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In this appeal from the judgment of the court of appeals in which the court concluded that the Industrial Commission of Ohio should not have denied the application of Appellee for permanent total disability compensation, the Supreme Court affirmed the judgment to the extent that it granted a limited writ of mandamus. The Commission denied Appellee's application, in part, based on Appellee’s refusal to participate in rehabilitative services. The court of appeals issued the limited writ ordering the Commission to address the merits of Appellee’s application without relying on his alleged refusal to accept vocational-rehabilitation services. The Supreme Court affirmed in part and ordered the Commission to consider all the evidence in the record that is related to vocational-rehabilitation services before determining whether Appellee was entitled to permanent total disability compensation. View "State ex rel. Gulley v. Industrial Commission of Ohio" on Justia Law

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In this mandamus case in which Appellant challenged an order of the Industrial Commission granting an additional award for the violation of a specific safety requirement (VSSR), the nip-point rule found in Ohio Admin. Code 4123:1-5-11(D)(10)(a) did not apply. The Commission determined that Appellant had violated the nip-point rule, thereby causing an industrial injury to Duane Ashworth. The court of appeals denied Appellant’s request for a writ. The Supreme Court reversed and issued a writ of mandamus ordering the Commission to issue a new order that denies Ashworth’s application for a VSSR award, holding that the nip-point rule did not apply because an administrative code provision applicable to the rubber and plastics industry expressly covered the machine that Ashworth was operating. For the Commission to require Appellant to comply with the nip-point rule, it must ignore this provision, and the Commission’s failure to apply the provision was not reasonable and thus an abuse of its discretion. View "State ex rel. 31, Inc. v. Industrial Commission of Ohio" on Justia Law

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The Supreme Court denied the writ of mandamus sought by Kurt Singer to, among other things, compel Fairland Local School District Board of Education (Fairland) to recognize him as a “regular nonteaching school employee” under Ohio Rev. Code 3319.081 with continuing-contract status. Singer worked for Fairland as a substitute custodian without signing a written employment contract with Fairland. Singer alleged that Fairland wrongly designated him as a “substitute,” and consequently, he had been paid less than a full-time custodian, lost health benefits and some pension benefits, and had been deprived of certain paid leave. Singer requested a writ of mandamus directing Fairland to recognize him as a regular nonteaching employe with a continuing contract and ordering Fairland to make him whole by awarding him back wages and benefits and crediting him with paid leave and other accrued rights. The Supreme Court denied the writ, holding that Singer was not entitled to continuing status because he failed to establish that he was a “regular nonteaching employee” under section 3319.081. View "State ex rel. Singer v. Fairland Local School District Board of Education" on Justia Law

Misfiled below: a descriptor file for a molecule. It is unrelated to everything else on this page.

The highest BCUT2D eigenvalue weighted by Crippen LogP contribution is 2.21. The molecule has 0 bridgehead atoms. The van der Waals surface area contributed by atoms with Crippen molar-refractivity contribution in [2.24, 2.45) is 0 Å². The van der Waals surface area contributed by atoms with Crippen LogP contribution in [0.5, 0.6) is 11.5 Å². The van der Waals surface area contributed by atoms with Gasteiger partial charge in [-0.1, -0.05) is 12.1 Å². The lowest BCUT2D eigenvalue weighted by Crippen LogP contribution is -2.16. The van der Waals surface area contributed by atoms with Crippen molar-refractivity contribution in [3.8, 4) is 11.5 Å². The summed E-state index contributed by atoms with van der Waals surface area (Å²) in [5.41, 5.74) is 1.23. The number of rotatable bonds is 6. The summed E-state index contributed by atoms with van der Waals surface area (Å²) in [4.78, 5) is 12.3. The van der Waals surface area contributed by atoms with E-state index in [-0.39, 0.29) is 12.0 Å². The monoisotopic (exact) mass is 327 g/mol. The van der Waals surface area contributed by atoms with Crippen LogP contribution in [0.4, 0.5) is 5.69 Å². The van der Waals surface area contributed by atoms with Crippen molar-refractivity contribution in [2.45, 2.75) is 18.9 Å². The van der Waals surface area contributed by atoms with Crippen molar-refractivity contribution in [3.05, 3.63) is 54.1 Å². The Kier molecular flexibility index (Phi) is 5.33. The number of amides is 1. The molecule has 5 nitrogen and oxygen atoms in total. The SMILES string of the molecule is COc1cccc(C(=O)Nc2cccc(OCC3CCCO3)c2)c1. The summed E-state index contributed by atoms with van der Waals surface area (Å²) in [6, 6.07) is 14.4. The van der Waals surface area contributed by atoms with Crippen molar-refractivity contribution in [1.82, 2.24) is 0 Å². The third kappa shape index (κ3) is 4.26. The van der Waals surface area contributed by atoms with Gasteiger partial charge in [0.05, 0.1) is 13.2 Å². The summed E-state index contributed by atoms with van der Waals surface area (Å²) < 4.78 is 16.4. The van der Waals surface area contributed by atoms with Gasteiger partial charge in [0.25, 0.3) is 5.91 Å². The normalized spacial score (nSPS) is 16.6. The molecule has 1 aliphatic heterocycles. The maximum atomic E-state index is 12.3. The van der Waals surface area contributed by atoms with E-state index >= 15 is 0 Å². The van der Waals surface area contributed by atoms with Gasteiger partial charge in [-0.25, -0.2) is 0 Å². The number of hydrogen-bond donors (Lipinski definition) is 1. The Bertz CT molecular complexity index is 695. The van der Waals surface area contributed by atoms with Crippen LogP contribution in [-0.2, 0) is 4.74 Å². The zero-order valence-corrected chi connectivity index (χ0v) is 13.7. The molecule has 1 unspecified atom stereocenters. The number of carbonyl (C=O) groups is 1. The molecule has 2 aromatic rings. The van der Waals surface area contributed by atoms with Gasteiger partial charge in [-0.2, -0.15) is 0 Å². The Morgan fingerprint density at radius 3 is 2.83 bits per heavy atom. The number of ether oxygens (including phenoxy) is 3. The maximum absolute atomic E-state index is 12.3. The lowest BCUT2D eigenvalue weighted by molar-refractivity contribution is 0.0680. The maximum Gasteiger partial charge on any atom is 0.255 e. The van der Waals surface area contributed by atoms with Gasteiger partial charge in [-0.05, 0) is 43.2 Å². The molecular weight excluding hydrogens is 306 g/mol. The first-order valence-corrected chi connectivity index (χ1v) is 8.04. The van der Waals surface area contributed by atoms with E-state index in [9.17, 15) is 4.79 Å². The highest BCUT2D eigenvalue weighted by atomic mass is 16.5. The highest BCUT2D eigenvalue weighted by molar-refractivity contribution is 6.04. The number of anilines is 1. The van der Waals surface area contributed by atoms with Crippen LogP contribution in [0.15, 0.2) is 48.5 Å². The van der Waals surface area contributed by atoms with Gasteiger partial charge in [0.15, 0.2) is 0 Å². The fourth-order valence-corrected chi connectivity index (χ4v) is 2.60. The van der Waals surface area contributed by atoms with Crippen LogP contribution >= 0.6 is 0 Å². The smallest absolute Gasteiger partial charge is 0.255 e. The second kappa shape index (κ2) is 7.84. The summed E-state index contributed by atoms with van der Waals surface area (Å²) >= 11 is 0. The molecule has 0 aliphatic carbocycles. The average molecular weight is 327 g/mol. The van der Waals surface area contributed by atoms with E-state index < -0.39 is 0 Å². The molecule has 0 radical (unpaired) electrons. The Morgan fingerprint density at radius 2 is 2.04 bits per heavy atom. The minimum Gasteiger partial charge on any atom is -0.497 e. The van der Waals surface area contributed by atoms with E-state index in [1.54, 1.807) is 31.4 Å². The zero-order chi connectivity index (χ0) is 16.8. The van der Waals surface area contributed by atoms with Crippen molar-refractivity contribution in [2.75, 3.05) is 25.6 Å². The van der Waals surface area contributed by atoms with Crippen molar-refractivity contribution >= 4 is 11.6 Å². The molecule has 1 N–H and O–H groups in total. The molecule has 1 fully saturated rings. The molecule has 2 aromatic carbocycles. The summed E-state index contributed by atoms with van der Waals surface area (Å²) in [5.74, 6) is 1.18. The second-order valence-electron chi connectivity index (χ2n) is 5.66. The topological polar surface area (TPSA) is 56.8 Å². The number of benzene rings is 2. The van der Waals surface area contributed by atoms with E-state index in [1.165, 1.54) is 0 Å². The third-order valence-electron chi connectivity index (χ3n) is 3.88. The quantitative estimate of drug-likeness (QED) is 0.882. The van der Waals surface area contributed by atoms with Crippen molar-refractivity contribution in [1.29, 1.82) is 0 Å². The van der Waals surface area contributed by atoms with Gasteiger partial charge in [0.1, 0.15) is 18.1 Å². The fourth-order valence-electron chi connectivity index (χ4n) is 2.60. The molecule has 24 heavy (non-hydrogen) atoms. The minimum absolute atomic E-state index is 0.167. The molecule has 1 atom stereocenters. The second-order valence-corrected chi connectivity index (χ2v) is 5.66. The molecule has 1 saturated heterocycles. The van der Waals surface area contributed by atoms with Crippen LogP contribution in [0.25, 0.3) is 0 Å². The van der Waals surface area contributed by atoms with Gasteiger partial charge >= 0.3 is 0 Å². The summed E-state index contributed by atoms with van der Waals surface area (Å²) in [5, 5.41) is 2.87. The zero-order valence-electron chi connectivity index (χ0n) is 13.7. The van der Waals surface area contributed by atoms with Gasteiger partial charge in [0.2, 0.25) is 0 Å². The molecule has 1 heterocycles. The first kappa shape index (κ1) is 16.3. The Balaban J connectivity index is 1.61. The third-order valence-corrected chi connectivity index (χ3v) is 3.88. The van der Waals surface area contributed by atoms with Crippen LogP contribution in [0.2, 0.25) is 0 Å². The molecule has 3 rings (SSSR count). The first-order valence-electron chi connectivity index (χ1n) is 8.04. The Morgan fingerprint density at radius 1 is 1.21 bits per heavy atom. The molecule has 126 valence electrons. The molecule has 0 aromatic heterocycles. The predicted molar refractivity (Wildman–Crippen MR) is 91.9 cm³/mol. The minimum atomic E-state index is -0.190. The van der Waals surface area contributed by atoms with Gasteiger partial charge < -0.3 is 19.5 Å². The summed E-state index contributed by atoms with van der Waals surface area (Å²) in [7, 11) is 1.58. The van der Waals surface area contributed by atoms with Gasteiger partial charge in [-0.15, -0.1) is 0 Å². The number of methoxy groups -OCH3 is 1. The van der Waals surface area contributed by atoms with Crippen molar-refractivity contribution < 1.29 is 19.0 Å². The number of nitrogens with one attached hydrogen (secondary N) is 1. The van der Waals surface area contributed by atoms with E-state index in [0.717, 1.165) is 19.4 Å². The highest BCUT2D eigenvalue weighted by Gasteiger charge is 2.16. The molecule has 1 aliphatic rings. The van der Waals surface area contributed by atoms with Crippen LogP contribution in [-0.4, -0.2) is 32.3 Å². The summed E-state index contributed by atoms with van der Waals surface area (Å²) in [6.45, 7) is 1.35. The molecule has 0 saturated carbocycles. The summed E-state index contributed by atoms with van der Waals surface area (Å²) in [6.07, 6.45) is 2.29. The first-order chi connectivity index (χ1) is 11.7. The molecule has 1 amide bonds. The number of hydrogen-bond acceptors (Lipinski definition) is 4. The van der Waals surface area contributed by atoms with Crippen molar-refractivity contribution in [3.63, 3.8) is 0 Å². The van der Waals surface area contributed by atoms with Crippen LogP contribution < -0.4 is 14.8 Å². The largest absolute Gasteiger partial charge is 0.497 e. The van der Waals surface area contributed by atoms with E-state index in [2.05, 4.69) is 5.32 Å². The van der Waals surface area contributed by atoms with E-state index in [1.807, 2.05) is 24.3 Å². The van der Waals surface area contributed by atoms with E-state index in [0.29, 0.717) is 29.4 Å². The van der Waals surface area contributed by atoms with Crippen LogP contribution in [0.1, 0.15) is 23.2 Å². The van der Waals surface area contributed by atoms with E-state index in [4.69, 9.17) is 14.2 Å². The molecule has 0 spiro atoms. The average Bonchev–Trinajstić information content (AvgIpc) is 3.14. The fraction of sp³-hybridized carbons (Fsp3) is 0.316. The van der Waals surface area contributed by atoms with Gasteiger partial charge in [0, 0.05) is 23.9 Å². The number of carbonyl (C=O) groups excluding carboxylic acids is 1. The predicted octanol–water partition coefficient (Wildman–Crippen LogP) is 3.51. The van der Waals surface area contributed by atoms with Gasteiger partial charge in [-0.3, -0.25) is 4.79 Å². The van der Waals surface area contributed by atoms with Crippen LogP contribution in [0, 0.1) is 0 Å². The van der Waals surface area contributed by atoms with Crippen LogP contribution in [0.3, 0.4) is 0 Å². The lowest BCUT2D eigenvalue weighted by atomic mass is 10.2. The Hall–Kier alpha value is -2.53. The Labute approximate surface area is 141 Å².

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Under Ohio law, an employer may appeal a determination by the Industrial Commission that an employee has the right to participate in the workers’ compensation fund, and although the employer files the appeal in the common pleas court, the employee is the plaintiff. At issue was whether a provision enacted in 2006 allowing an employee to dismiss an employer-initiated appeal only with the consent of the employer is constitutional. The court of appeals in this case affirmed the trial court’s judgment declaring the so-called “consent provision” of Ohio Rev. Code 4123.512(D) unconstitutional. The trial court concluded that the consent provision was unconstitutional on the grounds of due process and equal protection and violates the doctrine of separation of powers. The Supreme Court reversed, holding that the consent provision of section 4123.512(D) does not improperly conflict with the Ohio Rules of Civil Procedure, nor does it violate the equal-protection or due-process guarantees of the federal and state Constitutions. View "Ferguson v. State" on Justia Law

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The Supreme Court issued a writ of mandamus ordering the Industrial Commission to vacate its award to Employee of permanent-partial-disability compensation under Ohio Rev. Code 4123.57(A) and to issue an order denying the award, holding that, pursuant to State ex rel. Ohio Presbyterian Retirement Services, Inc. v. Industrial Commission (“Ohio Presbyterian I”), 79 N.E.3d 522 (Ohio 2016), when an injured employee is receiving permanent-total-disability compensation pursuant to Ohio Rev. Code 4123.58, the Commission is without statutory authority to grant in the same claim permanent-partial-disability compensation under section 4123.57(A). Employee in this case moved the court to reconsider its holding in Ohio Presbyterian I. The Supreme Court granted the motion, reopened the case for further consideration, and concluded that its holding in Ohio Presbyterian I was not made in error. Because the Commission granted Employee permanent-total-disability compensation and then permanent-partial-disability compensation in the same claim, the Supreme Court issued a writ of mandamus ordering the Commission to vacate its award of permanent-partial-disability compensation to Employee under section 4123.57(A) and to issue an order denying the award. View "State ex rel. Ohio Presbyterian Retirement Servs., Inc. v. Industrial Commission" on Justia Law